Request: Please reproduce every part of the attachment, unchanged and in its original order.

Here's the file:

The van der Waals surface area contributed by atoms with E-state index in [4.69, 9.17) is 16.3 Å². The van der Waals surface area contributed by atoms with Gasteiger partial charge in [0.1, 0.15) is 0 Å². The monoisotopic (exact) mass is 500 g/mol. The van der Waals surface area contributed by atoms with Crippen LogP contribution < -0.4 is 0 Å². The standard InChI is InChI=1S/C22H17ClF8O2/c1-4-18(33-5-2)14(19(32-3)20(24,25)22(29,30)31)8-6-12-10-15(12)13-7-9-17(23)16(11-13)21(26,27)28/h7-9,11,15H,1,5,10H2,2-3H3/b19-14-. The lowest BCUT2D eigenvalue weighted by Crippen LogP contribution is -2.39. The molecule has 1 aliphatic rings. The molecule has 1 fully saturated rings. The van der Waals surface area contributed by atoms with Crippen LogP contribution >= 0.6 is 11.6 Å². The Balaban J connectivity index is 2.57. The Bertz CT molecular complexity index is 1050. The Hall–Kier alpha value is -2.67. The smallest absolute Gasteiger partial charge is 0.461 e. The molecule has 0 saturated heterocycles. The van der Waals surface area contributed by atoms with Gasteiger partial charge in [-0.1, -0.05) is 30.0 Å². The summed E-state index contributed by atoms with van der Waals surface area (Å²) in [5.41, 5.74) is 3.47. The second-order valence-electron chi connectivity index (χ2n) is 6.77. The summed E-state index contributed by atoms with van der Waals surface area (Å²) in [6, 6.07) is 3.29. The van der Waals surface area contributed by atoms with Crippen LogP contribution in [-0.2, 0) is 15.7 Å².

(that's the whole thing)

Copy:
The van der Waals surface area contributed by atoms with E-state index in [4.69, 9.17) is 16.3 Å². The van der Waals surface area contributed by atoms with Gasteiger partial charge in [0.1, 0.15) is 0 Å². The monoisotopic (exact) mass is 500 g/mol. The van der Waals surface area contributed by atoms with Crippen LogP contribution < -0.4 is 0 Å². The standard InChI is InChI=1S/C22H17ClF8O2/c1-4-18(33-5-2)14(19(32-3)20(24,25)22(29,30)31)8-6-12-10-15(12)13-7-9-17(23)16(11-13)21(26,27)28/h7-9,11,15H,1,5,10H2,2-3H3/b19-14-. The lowest BCUT2D eigenvalue weighted by Crippen LogP contribution is -2.39. The molecule has 1 aliphatic rings. The molecule has 1 fully saturated rings. The van der Waals surface area contributed by atoms with Crippen LogP contribution >= 0.6 is 11.6 Å². The Balaban J connectivity index is 2.57. The Bertz CT molecular complexity index is 1050. The Hall–Kier alpha value is -2.67. The smallest absolute Gasteiger partial charge is 0.461 e. The molecule has 0 saturated heterocycles. The van der Waals surface area contributed by atoms with Gasteiger partial charge in [-0.1, -0.05) is 30.0 Å². The summed E-state index contributed by atoms with van der Waals surface area (Å²) in [5.41, 5.74) is 3.47. The second-order valence-electron chi connectivity index (χ2n) is 6.77. The summed E-state index contributed by atoms with van der Waals surface area (Å²) in [6, 6.07) is 3.29. The van der Waals surface area contributed by atoms with Crippen LogP contribution in [-0.2, 0) is 15.7 Å².